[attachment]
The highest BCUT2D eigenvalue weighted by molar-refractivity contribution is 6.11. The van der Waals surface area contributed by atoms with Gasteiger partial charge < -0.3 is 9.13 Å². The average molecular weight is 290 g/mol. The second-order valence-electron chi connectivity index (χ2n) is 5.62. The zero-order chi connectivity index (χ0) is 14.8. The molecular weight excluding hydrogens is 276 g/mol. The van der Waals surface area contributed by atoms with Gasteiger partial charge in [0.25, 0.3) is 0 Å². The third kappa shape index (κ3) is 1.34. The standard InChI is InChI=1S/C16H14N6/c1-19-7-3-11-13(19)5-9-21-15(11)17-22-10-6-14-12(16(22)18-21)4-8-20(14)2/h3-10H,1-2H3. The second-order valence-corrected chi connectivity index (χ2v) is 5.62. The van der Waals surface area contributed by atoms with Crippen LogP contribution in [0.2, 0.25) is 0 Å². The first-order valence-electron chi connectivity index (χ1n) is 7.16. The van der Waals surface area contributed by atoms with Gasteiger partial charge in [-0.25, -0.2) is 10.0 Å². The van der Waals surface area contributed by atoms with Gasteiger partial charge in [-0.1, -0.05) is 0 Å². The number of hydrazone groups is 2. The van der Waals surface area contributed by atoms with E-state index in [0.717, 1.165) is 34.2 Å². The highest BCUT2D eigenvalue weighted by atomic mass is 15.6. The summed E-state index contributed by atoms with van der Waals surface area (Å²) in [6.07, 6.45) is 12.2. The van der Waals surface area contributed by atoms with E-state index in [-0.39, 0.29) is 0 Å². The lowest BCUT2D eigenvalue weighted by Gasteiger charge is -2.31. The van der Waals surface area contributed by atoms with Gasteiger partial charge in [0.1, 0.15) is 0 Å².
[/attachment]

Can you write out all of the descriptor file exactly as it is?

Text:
The highest BCUT2D eigenvalue weighted by molar-refractivity contribution is 6.11. The van der Waals surface area contributed by atoms with Gasteiger partial charge < -0.3 is 9.13 Å². The average molecular weight is 290 g/mol. The second-order valence-electron chi connectivity index (χ2n) is 5.62. The zero-order chi connectivity index (χ0) is 14.8. The molecular weight excluding hydrogens is 276 g/mol. The van der Waals surface area contributed by atoms with Gasteiger partial charge in [0.25, 0.3) is 0 Å². The third kappa shape index (κ3) is 1.34. The standard InChI is InChI=1S/C16H14N6/c1-19-7-3-11-13(19)5-9-21-15(11)17-22-10-6-14-12(16(22)18-21)4-8-20(14)2/h3-10H,1-2H3. The second-order valence-corrected chi connectivity index (χ2v) is 5.62. The van der Waals surface area contributed by atoms with Crippen LogP contribution in [0.2, 0.25) is 0 Å². The first-order valence-electron chi connectivity index (χ1n) is 7.16. The van der Waals surface area contributed by atoms with Gasteiger partial charge in [-0.25, -0.2) is 10.0 Å². The van der Waals surface area contributed by atoms with Gasteiger partial charge in [-0.1, -0.05) is 0 Å². The number of hydrazone groups is 2. The van der Waals surface area contributed by atoms with E-state index in [0.717, 1.165) is 34.2 Å². The highest BCUT2D eigenvalue weighted by atomic mass is 15.6. The summed E-state index contributed by atoms with van der Waals surface area (Å²) in [6.07, 6.45) is 12.2. The van der Waals surface area contributed by atoms with E-state index in [-0.39, 0.29) is 0 Å². The lowest BCUT2D eigenvalue weighted by Gasteiger charge is -2.31. The van der Waals surface area contributed by atoms with Gasteiger partial charge in [0.1, 0.15) is 0 Å².